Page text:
Elevating Leadership Performance Through a Holistic Approach
Creating an improvement plan for a member of leadership can be a daunting task. This is why at Denison Consulting we take a holistic approach to improving performance that focuses on both the leader and the company. This approach highlights the importance of the context for creating an improvement or development plan. The Denison Model focuses on the strengths and challenges of the leader as well as the organization’s culture to form contextual situations for creating an improvement plan.
These contextual situations can be broken down into four major categories:
- Building on Strengths
- Becoming a Change Agent
- Getting Up to Speed
- Starting from Scratch
It’s important for a leadership coach to know where a client currently is in terms of their personal capabilities and their organization’s current culture. From there, coaches can design their approach. The following contextual situations expand on approaches coaches can take:
Building on Strengths
When the leader has strong capabilities and the company has a robust culture, the coach can help the leader define their unique contributions and help them identify strategies to mentor others. The leader’s strengths are a good fit with the organization and can help boost performance.
Becoming a Change Agent
When a leader has strong capabilities, but the company’s culture has challenges, the coach wants to help the leader build an agenda for change and strategy to help them leverage their strengths to build the company. This goes beyond just gaining visibility but helping them to find a way to leverage their skills to improve the organization.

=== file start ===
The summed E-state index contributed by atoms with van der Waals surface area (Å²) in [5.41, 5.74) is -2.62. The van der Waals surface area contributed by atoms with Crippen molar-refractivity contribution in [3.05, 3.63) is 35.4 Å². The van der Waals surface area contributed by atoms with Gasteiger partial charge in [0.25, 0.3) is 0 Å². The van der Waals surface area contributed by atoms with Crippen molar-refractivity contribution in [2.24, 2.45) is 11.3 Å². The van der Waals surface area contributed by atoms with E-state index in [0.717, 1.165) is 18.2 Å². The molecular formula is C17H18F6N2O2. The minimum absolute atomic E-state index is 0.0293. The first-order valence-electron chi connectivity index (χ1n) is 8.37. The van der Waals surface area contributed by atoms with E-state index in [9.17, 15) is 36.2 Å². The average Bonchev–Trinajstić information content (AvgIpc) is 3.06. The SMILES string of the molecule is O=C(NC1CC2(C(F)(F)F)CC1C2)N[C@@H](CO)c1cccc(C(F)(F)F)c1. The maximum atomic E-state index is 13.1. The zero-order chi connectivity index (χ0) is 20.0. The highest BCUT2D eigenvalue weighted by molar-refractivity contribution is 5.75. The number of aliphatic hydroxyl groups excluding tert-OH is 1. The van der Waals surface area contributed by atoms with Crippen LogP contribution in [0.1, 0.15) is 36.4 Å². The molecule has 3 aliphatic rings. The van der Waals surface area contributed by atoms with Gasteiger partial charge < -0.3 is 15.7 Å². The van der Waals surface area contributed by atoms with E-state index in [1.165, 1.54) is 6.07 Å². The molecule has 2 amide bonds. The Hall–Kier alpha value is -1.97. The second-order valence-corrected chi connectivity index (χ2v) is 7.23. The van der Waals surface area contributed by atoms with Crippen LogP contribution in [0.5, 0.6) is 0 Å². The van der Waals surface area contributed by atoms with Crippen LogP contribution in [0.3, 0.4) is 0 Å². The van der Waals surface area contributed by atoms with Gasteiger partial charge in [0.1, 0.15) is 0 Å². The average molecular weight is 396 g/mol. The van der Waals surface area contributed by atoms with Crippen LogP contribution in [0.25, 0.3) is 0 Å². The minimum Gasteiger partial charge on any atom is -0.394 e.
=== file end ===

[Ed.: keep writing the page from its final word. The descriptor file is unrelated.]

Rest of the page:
Getting Up to Speed
When a company’s culture is strong, but the leader has some challenges, the coach wants an intentional approach to help develop that leader in what may be an intimidating situation for the leader. The coach can build awareness of the context and help design a development plan for the leader. This situation is very leadership-development-focused.
Starting from Scratch
When a leader has real limitations in an organization also facing significant challenges, the coach may have a challenge. The coach’s most important contribution may come from their ability to import outside support or in defining the next steps. It’s important that the coach brings both leadership and organizational culture into the conversation and agenda for development.
Organizations today are required to keep up with rapid changes in a global market, multi-generational needs, industry-disrupting technology, and expansive interconnectivity. Many organizations complicate this situation by keeping leadership and organizational development activities separate. The talent agenda is not well integrated with the change agenda and, in some cases, these two activities are even in competition for resources and attention. The more powerful approach is to integrate them directly, and then align the two activities so that they are complementary. This helps to generate a future-oriented perspective for both activities that helps maximize this long-term investment.
To read more on the research in this article check out: “Coaching in Context” by Dr. Dan Denison and Bryan Adkins.
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